A few rules for identifying imitations and falsifications

Here are a few rules of thumb for identifying certain imitations and falsifications (the latter referring to porcelain passed off as Sèvres productions).

A Manufacture de Sèvres production must present:

A lovely white paste and a glaze (a transparent, shiny outer layer) that is very fine, allowing one to admire all the detail work.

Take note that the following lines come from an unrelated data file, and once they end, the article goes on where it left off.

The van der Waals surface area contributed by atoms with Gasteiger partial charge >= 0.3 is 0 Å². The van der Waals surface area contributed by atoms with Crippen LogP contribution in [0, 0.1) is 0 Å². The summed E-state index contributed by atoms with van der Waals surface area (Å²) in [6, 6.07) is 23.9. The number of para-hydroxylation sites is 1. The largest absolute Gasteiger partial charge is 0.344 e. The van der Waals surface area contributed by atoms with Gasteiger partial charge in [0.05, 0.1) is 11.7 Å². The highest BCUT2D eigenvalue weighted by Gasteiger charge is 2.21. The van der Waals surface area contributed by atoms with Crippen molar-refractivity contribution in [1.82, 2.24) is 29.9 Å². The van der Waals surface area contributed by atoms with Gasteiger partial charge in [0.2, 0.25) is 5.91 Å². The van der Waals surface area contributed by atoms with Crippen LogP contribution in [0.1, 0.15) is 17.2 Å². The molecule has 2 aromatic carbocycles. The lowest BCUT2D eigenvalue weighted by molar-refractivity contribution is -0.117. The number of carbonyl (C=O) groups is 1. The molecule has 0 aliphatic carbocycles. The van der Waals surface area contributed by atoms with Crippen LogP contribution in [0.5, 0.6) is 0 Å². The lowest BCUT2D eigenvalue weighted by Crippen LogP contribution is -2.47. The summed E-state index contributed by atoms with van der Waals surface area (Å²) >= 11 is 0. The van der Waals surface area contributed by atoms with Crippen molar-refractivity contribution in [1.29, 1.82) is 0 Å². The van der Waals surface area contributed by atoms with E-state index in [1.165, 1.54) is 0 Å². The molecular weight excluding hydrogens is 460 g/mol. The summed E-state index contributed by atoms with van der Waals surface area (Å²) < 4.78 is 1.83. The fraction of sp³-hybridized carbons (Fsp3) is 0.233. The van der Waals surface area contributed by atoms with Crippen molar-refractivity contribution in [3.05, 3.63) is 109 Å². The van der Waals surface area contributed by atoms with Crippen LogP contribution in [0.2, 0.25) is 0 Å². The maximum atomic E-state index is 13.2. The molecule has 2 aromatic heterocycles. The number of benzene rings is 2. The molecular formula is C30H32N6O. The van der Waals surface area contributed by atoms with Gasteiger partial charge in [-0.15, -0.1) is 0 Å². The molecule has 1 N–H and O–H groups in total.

- Sèvres plates were turned up until 1842 with a flat bottom; they were not calibrated until 1842 and then bear on the back raised-relief rings beneath the enamel.
- Clear, fair and clean colours, with carefully painted designs and motifs (even on the back). No lazily painted landscapes using dirty colours.
- Pure, brilliant, 24-carat gold. Never an alloy containing a lesser quality metal, creating relief and a matt appearance.
- The decorative style must perfectly suit the object’s form.